you also asked how the Gemorrah refers to “him” and if he is compared to Bilam. i dont know about the second part of your question, but if youre referring to yushka, i do know that the Gemorrah refers to him as “oto ha’ish,” because they dont want to call him by name, even his Jewish name, Yehoshuah. (kind of like “acher”)January 4, 2009 6:25 pm at 6:25 pm #1121624
Also, what is the story with ‘him’ and someone ben prachia?January 4, 2009 6:59 pm at 6:59 pm #1121625
The Gemorah (Sotah 47a) – in a passage deleted by the Christian censors – relates
that the great Tanna, Rabbi Yehoshua Ben Prachia had a disciple with whom he dealt very
harshly. The end result was that the student practiced witchcraft and caused many Jews toJanuary 4, 2009 6:59 pm at 6:59 pm #1121626intellegentMember
Oso ha’ish, why oto ha’ish?January 4, 2009 8:04 pm at 8:04 pm #1121627
Thank you Joseph;)
One more question, does the Gemorroh not refer to his mother as a woman of ill repute? If so, he would have been considered a Mamzer, so why was he accepted as a disciple? He in fact should not be accepted amongst Klaal Yisroel,,,,January 4, 2009 8:22 pm at 8:22 pm #1121628
nameless, a mamzer is not rejected by Klal Yisroel. It is of no fault of his own for his status. Indeed there are serious restrictions against people punishing or embarrassing a mamzer.January 4, 2009 9:15 pm at 9:15 pm #1121629
BYM – i should really ask a man on here but isn’t his real name “Yeshu’ah”, not “yehoshuah”?January 5, 2009 12:24 am at 12:24 am #1121630Itzik_sMember
Yes – yshua is the name that they use but it could be a construct of the j4j. It is not even clear that this guy existed and if he did that the religion has anything to do with the (rather minor) historical figure that may have been.
Also, if not the X, what should we use? I know the X is theoretically wrong but it is what everyone uses. If we use the word then we are saying oiso ho’ish is hristos, or the anointed one which is lehavdil an exact translation of Moshiach. Maybe we can use yoshkeists or yoshkelach on this board…January 5, 2009 1:24 am at 1:24 am #1121631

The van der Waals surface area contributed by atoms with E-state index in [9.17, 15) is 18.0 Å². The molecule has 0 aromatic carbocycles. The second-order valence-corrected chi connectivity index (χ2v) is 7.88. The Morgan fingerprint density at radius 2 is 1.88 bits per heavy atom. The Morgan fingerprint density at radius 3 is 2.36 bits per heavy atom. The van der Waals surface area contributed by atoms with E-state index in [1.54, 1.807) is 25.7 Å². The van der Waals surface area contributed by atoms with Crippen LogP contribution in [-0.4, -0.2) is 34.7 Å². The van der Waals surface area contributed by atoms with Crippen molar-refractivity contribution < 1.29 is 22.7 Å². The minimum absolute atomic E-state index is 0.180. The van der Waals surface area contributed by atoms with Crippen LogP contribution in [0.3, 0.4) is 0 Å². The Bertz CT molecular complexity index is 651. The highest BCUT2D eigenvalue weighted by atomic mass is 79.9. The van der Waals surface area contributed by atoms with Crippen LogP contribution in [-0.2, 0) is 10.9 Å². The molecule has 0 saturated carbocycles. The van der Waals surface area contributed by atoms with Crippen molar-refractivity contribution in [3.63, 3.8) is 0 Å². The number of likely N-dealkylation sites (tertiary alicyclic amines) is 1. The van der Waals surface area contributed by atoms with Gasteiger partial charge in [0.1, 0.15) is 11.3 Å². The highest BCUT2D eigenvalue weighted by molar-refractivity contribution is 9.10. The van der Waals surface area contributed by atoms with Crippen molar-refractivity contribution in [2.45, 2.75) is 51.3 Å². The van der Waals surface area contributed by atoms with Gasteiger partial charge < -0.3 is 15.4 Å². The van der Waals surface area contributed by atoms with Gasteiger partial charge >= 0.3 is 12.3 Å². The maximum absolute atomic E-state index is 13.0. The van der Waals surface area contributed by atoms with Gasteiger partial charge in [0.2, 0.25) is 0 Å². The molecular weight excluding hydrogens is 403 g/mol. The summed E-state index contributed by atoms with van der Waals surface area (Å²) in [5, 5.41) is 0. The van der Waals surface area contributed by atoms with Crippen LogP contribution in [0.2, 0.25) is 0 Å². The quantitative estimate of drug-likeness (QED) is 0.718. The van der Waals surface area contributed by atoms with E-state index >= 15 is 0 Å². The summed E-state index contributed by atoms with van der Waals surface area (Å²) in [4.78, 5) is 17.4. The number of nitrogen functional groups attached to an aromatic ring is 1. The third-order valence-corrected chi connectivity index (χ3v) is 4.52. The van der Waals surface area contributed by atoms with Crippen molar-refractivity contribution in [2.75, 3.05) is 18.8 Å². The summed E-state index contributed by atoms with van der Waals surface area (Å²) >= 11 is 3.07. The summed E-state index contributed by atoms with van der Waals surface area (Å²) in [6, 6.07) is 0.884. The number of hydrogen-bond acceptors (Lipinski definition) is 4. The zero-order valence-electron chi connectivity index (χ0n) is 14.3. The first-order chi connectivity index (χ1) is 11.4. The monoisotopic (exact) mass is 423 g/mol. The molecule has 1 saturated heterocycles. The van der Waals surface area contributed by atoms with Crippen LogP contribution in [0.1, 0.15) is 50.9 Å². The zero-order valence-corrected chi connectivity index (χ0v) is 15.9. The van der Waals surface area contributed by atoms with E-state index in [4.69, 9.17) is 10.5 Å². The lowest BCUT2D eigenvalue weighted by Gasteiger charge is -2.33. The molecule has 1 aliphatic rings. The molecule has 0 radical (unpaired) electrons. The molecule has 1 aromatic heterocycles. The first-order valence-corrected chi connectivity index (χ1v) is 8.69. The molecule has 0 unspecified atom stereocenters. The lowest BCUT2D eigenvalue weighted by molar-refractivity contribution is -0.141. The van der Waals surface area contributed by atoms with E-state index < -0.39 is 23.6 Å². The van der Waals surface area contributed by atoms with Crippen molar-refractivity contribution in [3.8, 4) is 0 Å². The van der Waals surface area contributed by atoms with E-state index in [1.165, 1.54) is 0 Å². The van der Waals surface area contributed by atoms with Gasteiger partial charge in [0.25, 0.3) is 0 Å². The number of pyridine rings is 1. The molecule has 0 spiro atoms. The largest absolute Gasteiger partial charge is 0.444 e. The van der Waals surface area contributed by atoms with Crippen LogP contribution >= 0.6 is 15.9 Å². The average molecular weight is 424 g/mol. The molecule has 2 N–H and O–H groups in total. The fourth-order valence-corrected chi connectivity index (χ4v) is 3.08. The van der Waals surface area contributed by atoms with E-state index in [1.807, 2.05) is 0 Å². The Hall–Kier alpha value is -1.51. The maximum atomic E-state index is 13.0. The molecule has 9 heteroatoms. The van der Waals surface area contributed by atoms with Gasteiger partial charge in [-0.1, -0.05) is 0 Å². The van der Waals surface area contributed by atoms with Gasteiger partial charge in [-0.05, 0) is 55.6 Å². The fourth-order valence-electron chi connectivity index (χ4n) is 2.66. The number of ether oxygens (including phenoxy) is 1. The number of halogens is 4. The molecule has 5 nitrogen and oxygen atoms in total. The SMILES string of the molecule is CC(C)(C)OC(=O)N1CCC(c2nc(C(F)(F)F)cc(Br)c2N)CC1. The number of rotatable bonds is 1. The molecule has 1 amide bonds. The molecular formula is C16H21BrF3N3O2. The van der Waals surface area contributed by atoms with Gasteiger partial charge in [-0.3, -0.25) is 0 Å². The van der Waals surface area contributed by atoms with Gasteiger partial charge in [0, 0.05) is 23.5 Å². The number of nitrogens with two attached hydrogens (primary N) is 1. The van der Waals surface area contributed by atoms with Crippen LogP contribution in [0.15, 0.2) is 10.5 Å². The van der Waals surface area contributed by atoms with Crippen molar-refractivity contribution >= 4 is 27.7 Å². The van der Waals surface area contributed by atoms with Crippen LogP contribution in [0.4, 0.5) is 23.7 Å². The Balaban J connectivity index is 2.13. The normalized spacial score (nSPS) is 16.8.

try JC. a lot shorter and easier.January 5, 2009 1:34 am at 1:34 am #1121632Itzik_sMember
JC is no good either – what is the C the initial of :))))! Yeshu (without the Ayin) is ymach shmo vezichrono; or you can use the more politically correct notzrim (probably not too nice a reference for my many friends from Natzrat Ilit LOL!)January 5, 2009 1:48 am at 1:48 am #1121633
goodness. i kinda think this is getting stupid. who cares? just wall him whatever the person you’re talking to calls him and call it a day! why do you need a shitta for how label him???January 5, 2009 1:57 am at 1:57 am #1121634
intellegent: because thats the way we learn ivrit in my school…most of my teachers are israeli, and the one that taught me historia said “oto haish.”
bklyn, im pretty sure it’s yehoshua.January 5, 2009 1:59 am at 1:59 am #1121635
wanna hear something funny? totally random but i remember learning about Julius Caesar in 9th grade and in my notes (!!!) i shortened it to JC. two pages later we learned about oto ha’ish (that was to uphold my last comment!) and i shortened it to JC. lol i think my friend borrowed my notes (again: !!!) and was soooo funcused.
totally random – lol that was such a girl thing to post.January 5, 2009 2:13 am at 2:13 am #1121636
well seems like BYM and Brooklyn19 are facing a dilemma… any men here to help us out??? lol i could be wrong. it’s happened before :}January 5, 2009 2:17 am at 2:17 am #1121637asdfghjklParticipant
brooklyn19: we gatta bring the rabbis in here to settle this one!!!!January 5, 2009 2:19 am at 2:19 am #1121638
asdf – you don’t know? shame on you.January 5, 2009 2:22 am at 2:22 am #1121639
brooklyn19 and asdfghjkl, we dont need men to help us out…i remember very clearly that oto ha’ish’s real name was yehoshua. if you really want, i can dig up my notes from 9th grade to make sure…January 5, 2009 2:25 am at 2:25 am #1121640asdfghjklParticipant
Bais Yaakov maydel: go dig out the notes!!! i 2 recall it being yehoshua!!!January 5, 2009 2:35 am at 2:35 am #1121641